The complete lockdown was implemented to flatten the pandemic curve. Two of its features are noteworthy – its timing and its outcome. Calculating the time between the first reported case to a lockdown, India was ahead of China by around two weeks. India’s first recorded case was in the end of January and by the third week of March, India was in complete lockdown. In contrast, China recorded its first case of the virus in mid-November and announced a lockdown, for only 20 provinces, by the end of January. While countries like the United Kingdom and Italy resorted to this stringent measure only after recording high casualties of over 300 and 600 respectively, India took swift action before a dozen casualties. The success of a lockdown is already evident as the three worst-hit European countries have begun to show signs of the virus slowing, three weeks into their lockdown. Early trends in India also point to a flattening curve. The Ministry of Health recently reported that a COVID positive patient could infect 406 people in a month without social distancing/ a lockdown. This number drastically reduces to 2.5 people with a lockdown. With its timely commitment towards fighting the virus, India has already saved many lives while simultaneously ensuring that the health system isn’t overburdened.

India’s strategy is driven through careful thought or soch. A simple look at the timeline and range of interventions reveals a phased and logical escalation of measures in sync with the pandemic’s progression – from travel advisories, universal thermal screening of international fliers, suspension of e-visas, quarantine of foreign travelers, to being one of the first countries to completely ban international and domestic travel. The country’s proactive containment strategy and dynamic decision-making is also evident in subtler nuances. For example, India restricted the export of personal and protective equipment (PPE) more than a month before WHO declared the virus as a pandemic. Through daily reviews and consistent analysis, the central and state governments are showing no inertia in thought – from revising guidelines and creating 11 dedicated empowered committees as quick response teams, to announcing measures dealing with policy fallouts (planning for migrant workers and the economy), there is proof that thinking across the system is aligned towards minimising the damage of this large-scale disaster.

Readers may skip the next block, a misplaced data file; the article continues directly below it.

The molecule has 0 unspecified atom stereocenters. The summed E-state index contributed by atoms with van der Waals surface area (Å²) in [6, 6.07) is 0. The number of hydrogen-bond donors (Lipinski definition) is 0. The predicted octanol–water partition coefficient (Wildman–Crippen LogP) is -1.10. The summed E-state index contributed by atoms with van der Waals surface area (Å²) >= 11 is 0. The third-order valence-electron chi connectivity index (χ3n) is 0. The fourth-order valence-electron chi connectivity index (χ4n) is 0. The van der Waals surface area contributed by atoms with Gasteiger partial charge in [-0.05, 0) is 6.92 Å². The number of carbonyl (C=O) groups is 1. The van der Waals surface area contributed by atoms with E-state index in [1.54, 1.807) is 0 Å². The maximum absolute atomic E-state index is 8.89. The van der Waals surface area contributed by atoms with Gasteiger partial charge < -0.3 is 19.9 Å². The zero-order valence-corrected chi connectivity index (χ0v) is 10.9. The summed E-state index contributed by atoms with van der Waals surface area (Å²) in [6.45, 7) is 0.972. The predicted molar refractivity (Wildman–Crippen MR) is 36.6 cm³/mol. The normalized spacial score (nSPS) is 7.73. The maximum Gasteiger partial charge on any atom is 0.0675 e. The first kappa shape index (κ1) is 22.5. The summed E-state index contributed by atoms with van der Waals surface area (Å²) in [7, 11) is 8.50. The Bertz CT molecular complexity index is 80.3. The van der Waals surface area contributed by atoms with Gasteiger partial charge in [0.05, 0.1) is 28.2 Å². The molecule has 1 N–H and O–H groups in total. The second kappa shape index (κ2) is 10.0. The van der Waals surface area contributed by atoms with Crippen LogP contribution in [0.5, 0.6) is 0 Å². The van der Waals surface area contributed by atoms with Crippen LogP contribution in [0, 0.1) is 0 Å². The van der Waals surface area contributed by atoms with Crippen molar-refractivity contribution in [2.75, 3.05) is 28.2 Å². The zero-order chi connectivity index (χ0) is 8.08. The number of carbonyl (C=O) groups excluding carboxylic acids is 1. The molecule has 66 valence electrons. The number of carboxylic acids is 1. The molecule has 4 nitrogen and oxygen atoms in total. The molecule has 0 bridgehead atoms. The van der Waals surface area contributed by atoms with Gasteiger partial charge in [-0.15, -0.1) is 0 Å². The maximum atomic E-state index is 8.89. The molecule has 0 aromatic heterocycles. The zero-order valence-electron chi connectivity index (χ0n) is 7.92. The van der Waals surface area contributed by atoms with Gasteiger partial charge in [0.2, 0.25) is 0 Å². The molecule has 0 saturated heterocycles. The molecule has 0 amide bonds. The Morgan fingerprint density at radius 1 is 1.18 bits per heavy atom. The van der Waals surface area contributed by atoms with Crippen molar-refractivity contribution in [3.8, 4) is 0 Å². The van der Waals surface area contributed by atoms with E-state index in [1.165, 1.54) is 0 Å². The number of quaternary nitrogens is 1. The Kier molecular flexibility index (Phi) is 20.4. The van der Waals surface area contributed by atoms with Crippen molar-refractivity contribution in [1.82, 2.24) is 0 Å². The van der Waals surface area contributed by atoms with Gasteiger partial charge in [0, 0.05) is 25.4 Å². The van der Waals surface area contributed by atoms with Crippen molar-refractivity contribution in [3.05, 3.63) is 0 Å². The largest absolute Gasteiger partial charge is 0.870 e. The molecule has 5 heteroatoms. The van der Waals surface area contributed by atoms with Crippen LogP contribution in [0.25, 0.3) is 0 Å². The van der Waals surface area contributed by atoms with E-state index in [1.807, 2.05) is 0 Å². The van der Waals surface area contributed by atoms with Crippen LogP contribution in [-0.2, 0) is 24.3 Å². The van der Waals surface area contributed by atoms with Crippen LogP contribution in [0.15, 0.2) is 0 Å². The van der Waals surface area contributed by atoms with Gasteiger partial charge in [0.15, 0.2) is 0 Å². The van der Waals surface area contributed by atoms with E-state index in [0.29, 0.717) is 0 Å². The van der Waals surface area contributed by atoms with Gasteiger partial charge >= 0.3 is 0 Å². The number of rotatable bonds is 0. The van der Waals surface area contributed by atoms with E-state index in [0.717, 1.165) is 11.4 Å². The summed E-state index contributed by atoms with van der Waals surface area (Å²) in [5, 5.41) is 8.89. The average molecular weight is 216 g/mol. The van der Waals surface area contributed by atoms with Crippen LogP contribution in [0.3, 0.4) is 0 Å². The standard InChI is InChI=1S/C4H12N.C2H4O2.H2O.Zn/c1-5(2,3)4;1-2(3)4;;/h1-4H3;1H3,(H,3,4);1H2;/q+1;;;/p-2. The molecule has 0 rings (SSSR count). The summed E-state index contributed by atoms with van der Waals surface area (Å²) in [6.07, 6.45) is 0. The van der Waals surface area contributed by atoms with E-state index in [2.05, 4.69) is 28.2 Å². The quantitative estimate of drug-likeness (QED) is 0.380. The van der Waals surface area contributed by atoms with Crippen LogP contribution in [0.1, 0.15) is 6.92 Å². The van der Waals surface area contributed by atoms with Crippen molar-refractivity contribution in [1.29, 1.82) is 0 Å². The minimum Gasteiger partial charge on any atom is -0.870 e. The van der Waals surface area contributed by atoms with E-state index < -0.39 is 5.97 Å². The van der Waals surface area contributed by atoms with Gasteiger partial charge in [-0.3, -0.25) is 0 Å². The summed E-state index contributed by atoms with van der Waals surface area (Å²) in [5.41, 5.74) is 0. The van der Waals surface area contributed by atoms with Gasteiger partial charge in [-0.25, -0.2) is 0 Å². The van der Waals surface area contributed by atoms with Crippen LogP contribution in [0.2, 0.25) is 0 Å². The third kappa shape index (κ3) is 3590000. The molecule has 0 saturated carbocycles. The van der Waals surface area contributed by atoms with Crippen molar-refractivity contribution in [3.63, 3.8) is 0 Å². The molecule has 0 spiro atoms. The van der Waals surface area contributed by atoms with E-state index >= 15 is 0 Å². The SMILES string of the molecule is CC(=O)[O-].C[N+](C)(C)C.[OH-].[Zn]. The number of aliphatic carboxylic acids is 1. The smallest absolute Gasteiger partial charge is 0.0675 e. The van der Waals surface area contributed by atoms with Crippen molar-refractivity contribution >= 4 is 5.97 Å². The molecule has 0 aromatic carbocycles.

For soch to translate into effective action, a nation needs to be samarth (capable).  If a successful Janta curfew and lockdown of impressive scale are not proof enough of India’s administrative capability, there are other examples. Quarantine stickers were placed on households with foreign travel history; isolation facilities are up and running in a matter of a few days; contact tracing is rampant – over 40,000 people in contact with just one man were identified across 20 villages; and over 22,000 government relief camps and 17,000 food camps have been established across the country, impacting about one crore people, among the poorest of the poor including migrant laborers. Supply shortages and disruptions are being effectively handled – essentials are being provided to over a billion people’ a dedicated fund in the form of PM-CARES has been established; and through innovation, the Aarogya Setu mobile application has been launched, leveraging technology as a critical tool, for effective risk and disease surveillance.  The Ministry of Health has transformed into a war room with real time data monitoring, driving evidence based policy.